63International Search Report issued by the International Searching Authority (ISA/AU) on May 17, 2004 in connection with International Application No. PCT/AU2004/000416.
64International Search Report issued by the International Searching Authority (ISA/AU) on May 17, 2004 in connection with International Application No. PCT/AU2004/000417.
65International Search Report issued by the International Searching Authority (ISA/AU) on Nov. 25, 2005 in connection with International Application No. PCT/AU2005/001445.
66Jan. 10, 2008 Final Office Action issued in connection with U.S. Appl. No. 10/955,709.
67Ji, et al., (2004) "Interactions of Chemokines and Chemokine Receptors Mediate the Migration of Mesenchymal Stem Cells . . . " Stem Cells, 22: 415-427.
68Jones, E.A. et al (2002) "Isolation and Characterization of Bone Marrow Multipotential Mesenchymal Progenitor Cells" Arthritis & Rheumatism 46(12), pp. 3349-3360.
69Jul. 16, 2009 Final Office Action issued in connection with U.S. Appl. No. 10/955,709.
70Jun. 22, 2009 Final Office Action issued in connection with U.S. Appl. No. 10/551,162.
71Jun. 23, 2009 Final Office Action issued in connection with U.S. Appl. No. 11/169,875.
72Kanbe K. et al. (2002) "Stimulation of Matrix Matalloprotease 3 Release from Human Chondrocytes by the Interaction of Stromal Cell-Derived Factor 1 and CXC Chemokine Receptor 4" Arthritis & Rheumatism 46:130-137.
73Kang Yong Jung et al. (2004), "Involvement of PI-3-kinase, JNK, PKC, and PKA in the PDGF-induced proliferation in human adipose tissue-derived mesenchymal . . . " 18(8) C253.
74Kassem, M. (2004) "Mesenchymal Stem Cells: Biological Characteristics and Potential Clinical Applications." Cloning Stem Cells 6:369-374.
75Keating et al. (1982) Nature 298, p. 280.
76Kim et al. (1994) Science 266, p. 2011.
77Knopse et al. (1966) Blood 28, p. 398.
78Knopse et al. (1972) Blood 39, p. 331.
79Kocher et al. (2001) "Neovascularization of Ischemic Myocardium by Human Bone-Marrow-Derived Angioblasts Prevents Cardiomyocyte Apoptosis, Reduces Remodeling and Improves Cardiac Function" Nature Medicine 7:430-436.
80Kortesidis, et al., (2005) "Stromal-derived factor-1 promotes the growth, survival, and development of human bone marrow stromal stem cells," Blood, 105(10): 3793-3801.
81Le Blanc, K. and Ringden, O. (2005) "Immunobiology of Human Mesenchymal Stem Cells and Future Use . . . ," Biology of Blood and Marrow Transplantation 11:321-334.
82Lichtman (1981) Experimental Hematology 9, p. 391.
83Long (1992) Experimental Hematology 20, p. 288.
84MacManus and Weiss (1984) Blood 64, p. 1036.
85McIntyre and Bjornson (1986) Exp. Hematol. 14, p. 833.
86Miltenyi et al. (1990) Cytometry 11, p. 231.
87Murray et al. (1996) "Fetal Bone Marrow CD34+CD41+ Cells are Enriched for Multipotent Hematopoietic Progenitors, but not for Pluripotent Stem Cells," Exp. Hematol. 24:236-245.
88Neuhaus T. et al. (2003) "Stromel cell-derived factor 1alpha (SDF-1alpha) induces gene-expression of early growth . . . ," Cell Proliferation. 36:75-86.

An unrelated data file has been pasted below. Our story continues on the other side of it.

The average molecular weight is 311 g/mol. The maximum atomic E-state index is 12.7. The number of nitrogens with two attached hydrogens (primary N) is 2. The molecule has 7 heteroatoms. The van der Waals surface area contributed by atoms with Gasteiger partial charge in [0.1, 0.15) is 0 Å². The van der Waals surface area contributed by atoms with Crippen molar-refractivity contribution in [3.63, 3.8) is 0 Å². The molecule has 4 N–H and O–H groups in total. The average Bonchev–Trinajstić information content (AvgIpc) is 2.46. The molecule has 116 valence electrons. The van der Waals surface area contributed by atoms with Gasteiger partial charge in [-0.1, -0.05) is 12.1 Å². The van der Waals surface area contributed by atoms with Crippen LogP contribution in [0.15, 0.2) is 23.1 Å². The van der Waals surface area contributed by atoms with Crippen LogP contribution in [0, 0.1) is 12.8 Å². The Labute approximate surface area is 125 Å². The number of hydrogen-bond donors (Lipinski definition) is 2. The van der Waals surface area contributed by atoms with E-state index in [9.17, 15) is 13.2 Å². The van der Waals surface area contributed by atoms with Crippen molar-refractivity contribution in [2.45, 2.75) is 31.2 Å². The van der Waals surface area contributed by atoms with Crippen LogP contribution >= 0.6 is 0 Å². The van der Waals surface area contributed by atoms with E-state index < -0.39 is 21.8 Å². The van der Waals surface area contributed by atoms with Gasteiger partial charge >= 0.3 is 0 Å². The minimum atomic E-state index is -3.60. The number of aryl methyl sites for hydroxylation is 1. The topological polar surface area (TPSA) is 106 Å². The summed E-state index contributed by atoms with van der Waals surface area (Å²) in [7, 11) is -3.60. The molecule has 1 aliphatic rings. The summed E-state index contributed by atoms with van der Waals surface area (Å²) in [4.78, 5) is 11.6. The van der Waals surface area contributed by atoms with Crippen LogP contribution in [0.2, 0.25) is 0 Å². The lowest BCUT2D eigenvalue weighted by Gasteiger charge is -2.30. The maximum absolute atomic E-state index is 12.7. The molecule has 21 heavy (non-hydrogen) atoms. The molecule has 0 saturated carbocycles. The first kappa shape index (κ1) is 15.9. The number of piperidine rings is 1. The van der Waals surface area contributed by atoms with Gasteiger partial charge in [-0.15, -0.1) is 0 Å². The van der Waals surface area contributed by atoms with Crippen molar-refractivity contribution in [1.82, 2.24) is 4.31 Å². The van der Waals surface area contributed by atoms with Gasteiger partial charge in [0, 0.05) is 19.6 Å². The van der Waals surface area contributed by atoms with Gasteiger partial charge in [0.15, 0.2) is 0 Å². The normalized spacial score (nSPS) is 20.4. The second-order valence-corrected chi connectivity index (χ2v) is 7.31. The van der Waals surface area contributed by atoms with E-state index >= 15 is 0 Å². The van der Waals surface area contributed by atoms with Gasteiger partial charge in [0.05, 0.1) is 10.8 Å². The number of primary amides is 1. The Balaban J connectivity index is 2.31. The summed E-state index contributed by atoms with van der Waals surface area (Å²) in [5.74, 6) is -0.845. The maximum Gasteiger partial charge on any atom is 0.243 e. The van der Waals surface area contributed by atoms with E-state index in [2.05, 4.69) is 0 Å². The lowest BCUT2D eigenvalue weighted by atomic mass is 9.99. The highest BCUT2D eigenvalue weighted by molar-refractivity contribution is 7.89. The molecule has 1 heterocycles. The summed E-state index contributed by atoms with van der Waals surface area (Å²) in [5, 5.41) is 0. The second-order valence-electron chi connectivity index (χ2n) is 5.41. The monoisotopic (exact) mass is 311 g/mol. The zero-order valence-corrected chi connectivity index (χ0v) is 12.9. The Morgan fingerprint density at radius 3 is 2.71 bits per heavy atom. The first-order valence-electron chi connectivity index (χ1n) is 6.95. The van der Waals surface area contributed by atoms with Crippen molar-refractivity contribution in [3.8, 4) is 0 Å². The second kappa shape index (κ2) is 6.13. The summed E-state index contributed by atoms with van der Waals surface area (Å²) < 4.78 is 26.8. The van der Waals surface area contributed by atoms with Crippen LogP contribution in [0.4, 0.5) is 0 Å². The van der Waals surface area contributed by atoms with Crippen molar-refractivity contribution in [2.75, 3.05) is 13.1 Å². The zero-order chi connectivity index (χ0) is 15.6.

89Notice of Allowance issue Jan. 14, 2011 in connection with U.S. Appl. No. 10/551,162.
90Nov. 13, 2007 Office Action issued in connection with U.S. Appl. No. 11/169,875.
91Nov. 13, 2008 Office Action issued in connection with U.S. Appl. No. 10/551,326.
92Nov. 17, 2008 Office Action issued in connection with U.S. Appl. No. 11/326,736.
93Nov. 26, 2008 Office Action issued in connection with U.S. Appl. No. 11/169,875.
94Oct. 16, 2008 Office Action issued in connection with U.S. Appl. No. 10/955,709.
95Oct. 29, 2009 Notice of Allowance issued in connection with U.S. Appl. No. 10/813,747.
96Office Action issued Apr. 20, 2007 in connection with U.S. Appl. No. 10/955,709.
97Office Action issued Apr. 3, 2007 in connection with U.S. Appl. No. 10/813,747 .
98Office Action issued Aug. 24, 2007 in connection with U.S. Appl. No. 11/178,920.
99Office Action issued Aug. 25, 2006 in connection with U.S. Appl. No. 10/955,709.
100Office Action Issued Aug. 26, 2010 in connection with U.S. Appl. No. 10/551,162.
101Office Action issued Dec. 15, 2006 in connection with U.S. Appl. No. 10/813,747.
102Office Action issued Dec. 15, 2006 in connection with U.S. Appl. No. 11/178,920.
103Office Action issued Jan. 12, 2005 in connection with U.S. Appl. No. 10/030,411.
104Office Action issued Jan. 19, 2010 in connection with corresponding Japanese Application No. 2006-503989.
105Office Action issued Jan. 19, 2011 in connection with U.S. Appl. No. 10/551,326.
106Office Action issued Jan. 22, 2007 in connection with U.S. Appl. No. 11/169,875.
107Office Action issued Jan. 8, 2008 in connection with U.S. Appl. No. 10/551,162.
108Office Action issued Jan. 8, 2008 in connection with U.S. Appl. No. 11/326,736.
109Office Action issued Jul. 10, 2006 in connection with U.S. Appl. No. 10/813,747.
110Office Action issued Jul. 10, 2006 in connection with U.S. Appl. No. 11/178,920.